According to another variation of the present invention, an integrated circuit chip package 50 as shown in FIG. 5 is formed in which the integrated circuit chip 52 is mounted on a substrate 54 and is not fully encapsulated by a mold compound 56. According to this aspect of the invention the integrated chip package 50 is formed in a mold cavity having an upper mold half which engages a surface 58 of the integrated circuit chip 52. In this manner, the mold compound 56 surrounds the edges of the integrated circuit chip 52 and the edge of the substrate 54, but does not enclose the chip within the mold compound 56.
The integrated circuit chip package 50 shown in FIG. 5 is formed in the same manner as that of FIG. 4 by reflow soldering the integrated circuit chip to the substrate 54 by a plurality of solder pumps. The integrated circuit chip 52 and substrate 54 are then placed into a mold cavity and a transfer molding compound 56 is injected into the mold cavity around the integrated circuit chip 52 and substrate 54 and forced into the space between the chip and the substrate to underfill all gaps between the solder bumps. The modified integrated circuit chip package 50 of FIG. 5 does not require that precautions be taken to prevent crushing solder bumps due to the fact that pressure is not applied by the mold compound to the exposed backside surface 58 of the chip 52.
The transfer molding process according to the present invention may be used for a wide variety of integrated circuit chip shapes, sizes, and types. The transfer molding composition may be modified as known to those in the art to achieve different transfer times, cure times, flow characteristics, and post cure properties.
The mold compound 16 for use in the present invention includes a combination of one or more adhesive and one or more filler material. The filler material is between about 70 and 90 percent of the mold compound, preferably between 75 and 85 percent. The filler material may be silica, quartz, or any other known filler material having particle diameters which are preferably 0.35-2 mils (0.01-0.05 mm). The filler material particles may be formed in different shapes such as spherical, elongated, or irregularly shaped to achieve different flow characteristics. The adhesive material may be any known adhesive material, such as a novolac epoxy.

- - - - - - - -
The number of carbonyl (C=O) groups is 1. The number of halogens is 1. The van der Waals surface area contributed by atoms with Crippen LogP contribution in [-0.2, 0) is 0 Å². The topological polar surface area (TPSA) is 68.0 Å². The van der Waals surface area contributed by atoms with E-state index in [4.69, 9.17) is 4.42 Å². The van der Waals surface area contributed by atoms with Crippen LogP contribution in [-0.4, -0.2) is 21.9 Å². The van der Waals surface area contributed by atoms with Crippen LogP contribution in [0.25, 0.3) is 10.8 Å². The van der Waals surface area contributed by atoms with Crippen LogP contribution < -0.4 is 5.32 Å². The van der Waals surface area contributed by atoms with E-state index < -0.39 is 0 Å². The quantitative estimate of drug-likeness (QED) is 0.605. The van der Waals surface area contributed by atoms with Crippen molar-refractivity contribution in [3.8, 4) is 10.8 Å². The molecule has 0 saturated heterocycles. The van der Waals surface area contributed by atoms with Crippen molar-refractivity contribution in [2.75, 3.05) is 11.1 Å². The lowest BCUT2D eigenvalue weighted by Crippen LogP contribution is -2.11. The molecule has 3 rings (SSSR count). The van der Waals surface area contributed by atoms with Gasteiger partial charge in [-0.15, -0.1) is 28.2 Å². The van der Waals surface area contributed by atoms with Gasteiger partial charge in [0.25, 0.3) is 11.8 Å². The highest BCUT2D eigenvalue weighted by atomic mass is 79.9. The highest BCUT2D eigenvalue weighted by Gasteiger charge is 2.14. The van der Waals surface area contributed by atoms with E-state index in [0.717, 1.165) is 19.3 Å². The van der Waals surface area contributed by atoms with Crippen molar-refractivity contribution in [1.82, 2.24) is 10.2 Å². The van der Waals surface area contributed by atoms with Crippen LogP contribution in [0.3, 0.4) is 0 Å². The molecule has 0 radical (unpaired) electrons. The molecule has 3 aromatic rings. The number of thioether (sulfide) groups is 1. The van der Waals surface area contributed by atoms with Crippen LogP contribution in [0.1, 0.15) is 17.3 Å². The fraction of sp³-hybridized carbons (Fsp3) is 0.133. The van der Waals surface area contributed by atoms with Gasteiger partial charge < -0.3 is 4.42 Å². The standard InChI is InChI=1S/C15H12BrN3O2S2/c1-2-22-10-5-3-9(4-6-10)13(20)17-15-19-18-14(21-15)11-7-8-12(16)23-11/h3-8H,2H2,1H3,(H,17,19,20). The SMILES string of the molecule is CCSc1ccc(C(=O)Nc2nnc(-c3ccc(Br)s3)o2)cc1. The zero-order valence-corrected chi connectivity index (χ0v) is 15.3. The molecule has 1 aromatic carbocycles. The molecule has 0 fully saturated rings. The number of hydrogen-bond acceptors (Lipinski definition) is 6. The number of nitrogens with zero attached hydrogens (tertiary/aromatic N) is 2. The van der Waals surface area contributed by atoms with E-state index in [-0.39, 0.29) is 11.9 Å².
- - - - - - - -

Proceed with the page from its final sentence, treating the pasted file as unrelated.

While the invention has been described in detail with reference to the preferred embodiments thereof, it will be apparent to one skilled in the art that various changes and modifications can be made, and equivalence employed without departing from the spirit and scope of the inventions.
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|U.S. Classification||257/788, 257/E23.125, 257/795, 257/789, 257/E21.503, 257/E21.504|
|International Classification||H01L21/56, H01L23/31|
|Cooperative Classification||H01L2924/181, Y10T29/49146, Y10S425/812, H01L2924/01006, H01L2224/16225, H01L23/3114, H01L2224/92125, H01L2224/83102, H01L2924/15311, H01L2924/01005, H01L2924/14, H01L2924/15151, H01L24/28, H01L23/3121, H01L21/565, H01L2224/73203, H01L2924/0102, H01L21/563, H01L2224/73204, H01L2224/83136|
|European Classification||H01L24/28, H01L23/31H2, H01L21/56M, H01L23/31H1, H01L21/56F|
|Apr 27, 2004||FPAY||Fee payment|
Year of fee payment: 4
|May 20, 2008||FPAY||Fee payment|
Year of fee payment: 8
|Jul 17, 2009||AS||Assignment|
Owner name: INTERCONNECT SYSTEMS, INC., CALIFORNIA
Free format text: ASSIGNMENT AGREEMENT;ASSIGNOR:HESTIA TECHNOLOGIES, INC.;REEL/FRAME:022973/0231
Effective date: 20081230
Owner name: INTERCONNECT SYSTEMS, INC.,CALIFORNIA
Free format text: ASSIGNMENT AGREEMENT;ASSIGNOR:HESTIA TECHNOLOGIES, INC.;REEL/FRAME:022973/0231
Effective date: 20081230
|Jul 16, 2012||REMI||Maintenance fee reminder mailed|
|Dec 5, 2012||LAPS||Lapse for failure to pay maintenance fees|
|Jan 22, 2013||FP||Expired due to failure to pay maintenance fee|
Effective date: 20121205